Blogs Car Info Our Show Deals Mechanics Files Vehicle Donation

Alero battery woes!

I recently got my first car (a '99 Oldsmobile Alero). It sat in my garage for a few months, longing to be of use, and when the time came it had some problems starting up. It is quite concerning so I went about doing simple things- cleaning the corrosion on the terminals, replacing the coil pack and spark plugs, and even got my battery’s charge checked. What leads me to believe it is the battery is when i start the car it needs a few cranks and a good shot of fuel to turn over, and every time this happens the clock on my dash resets. what should i do now?

Replace the battery to begin with. If it sat hooked up for a few months of not being used or recharged in that time, it’s likely too low to crank the starter.

The starter uses more battery power than anything else on the vehicle.

What do you mean by "a good shot of fuel to turn over’?

I have to crank it a few times and press the gas for it to actually turn over

Ok, so you’re saying the battery is strong enough to turn the engine over but the engine won’t fire up.

You shouldn’t have to pump the gas pedal as this is fuel injected.

Perhaps the pump has a faulty check valve allowing the fuel to flow back to the tank.

Next attempt to start, turn the key from OFF to RUN three or four times (pausing a few seconds at the RUN position) to see if the pump primes the fuel system, THEN turn it to start.

If you have a helper, have him/her turn the key to the RUN position (while you listen at the open fuel filler pipe)for the pump to make a buzzing or humming sound for a few seconds.

thank you, i will try this. Do you think that that is the cause of my resetting clock also? Or are these two unrelated problems?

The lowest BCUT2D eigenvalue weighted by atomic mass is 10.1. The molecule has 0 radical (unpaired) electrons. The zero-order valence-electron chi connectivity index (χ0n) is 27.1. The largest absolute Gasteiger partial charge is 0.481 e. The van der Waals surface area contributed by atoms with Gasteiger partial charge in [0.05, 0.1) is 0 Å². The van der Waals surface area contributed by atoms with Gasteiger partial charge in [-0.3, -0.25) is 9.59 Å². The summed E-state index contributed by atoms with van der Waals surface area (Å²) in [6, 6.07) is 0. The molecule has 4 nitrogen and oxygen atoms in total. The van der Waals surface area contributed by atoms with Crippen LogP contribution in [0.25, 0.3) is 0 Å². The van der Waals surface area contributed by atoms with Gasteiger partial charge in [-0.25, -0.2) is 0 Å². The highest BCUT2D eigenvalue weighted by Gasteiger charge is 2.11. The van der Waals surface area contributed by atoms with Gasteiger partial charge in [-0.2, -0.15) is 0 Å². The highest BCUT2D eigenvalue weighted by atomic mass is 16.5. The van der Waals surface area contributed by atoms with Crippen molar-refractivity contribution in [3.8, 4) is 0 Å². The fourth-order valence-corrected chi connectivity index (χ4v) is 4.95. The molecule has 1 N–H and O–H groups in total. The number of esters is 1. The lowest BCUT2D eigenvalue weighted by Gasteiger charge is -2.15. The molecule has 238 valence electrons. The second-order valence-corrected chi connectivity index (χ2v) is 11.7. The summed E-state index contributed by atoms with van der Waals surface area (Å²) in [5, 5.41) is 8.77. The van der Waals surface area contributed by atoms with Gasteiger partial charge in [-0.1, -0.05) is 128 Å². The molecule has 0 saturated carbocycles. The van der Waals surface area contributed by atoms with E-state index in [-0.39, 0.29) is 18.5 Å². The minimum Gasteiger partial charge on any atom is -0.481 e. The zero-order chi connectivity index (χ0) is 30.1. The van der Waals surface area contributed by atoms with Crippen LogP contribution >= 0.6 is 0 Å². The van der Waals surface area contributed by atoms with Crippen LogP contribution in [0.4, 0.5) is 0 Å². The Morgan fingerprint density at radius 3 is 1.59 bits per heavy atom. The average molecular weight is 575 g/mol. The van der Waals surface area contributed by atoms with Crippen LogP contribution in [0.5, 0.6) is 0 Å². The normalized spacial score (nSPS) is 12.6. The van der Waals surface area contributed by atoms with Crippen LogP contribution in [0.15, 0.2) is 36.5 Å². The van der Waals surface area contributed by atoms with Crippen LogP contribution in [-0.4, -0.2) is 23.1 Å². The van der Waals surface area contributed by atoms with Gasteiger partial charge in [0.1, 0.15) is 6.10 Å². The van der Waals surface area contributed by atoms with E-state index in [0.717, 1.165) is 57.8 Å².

The months of sitting combined with the clock resetting suggest to me it’s time for a new battery.

Have the battery “load tested.” If it passes the load test it’s a good battery. If not . . .

OK, i will go do that! thank you very much

Follow the battery positive cable and you should find that it goes to a junction terminal. All power to the car except for the heavy starter motor cable goes through this junction.

If that terminal is corroded or scaled over this can affect everything electrical on the car including the starter and the clock.
Also check the battery cables near the terminal and underneath the insulation in that area.

The part about the shot of fuel could mean that the check valve in the fuel pump is not maintaining residual fuel pressure when the car is at rest.
Turn the key on for a few seconds (not cranking the engine) and back off. Do this half a dozen times and then see if the engine will start right up. If it does, the check valve is faulty. No cure for that except a pump replacement. Hope that helps.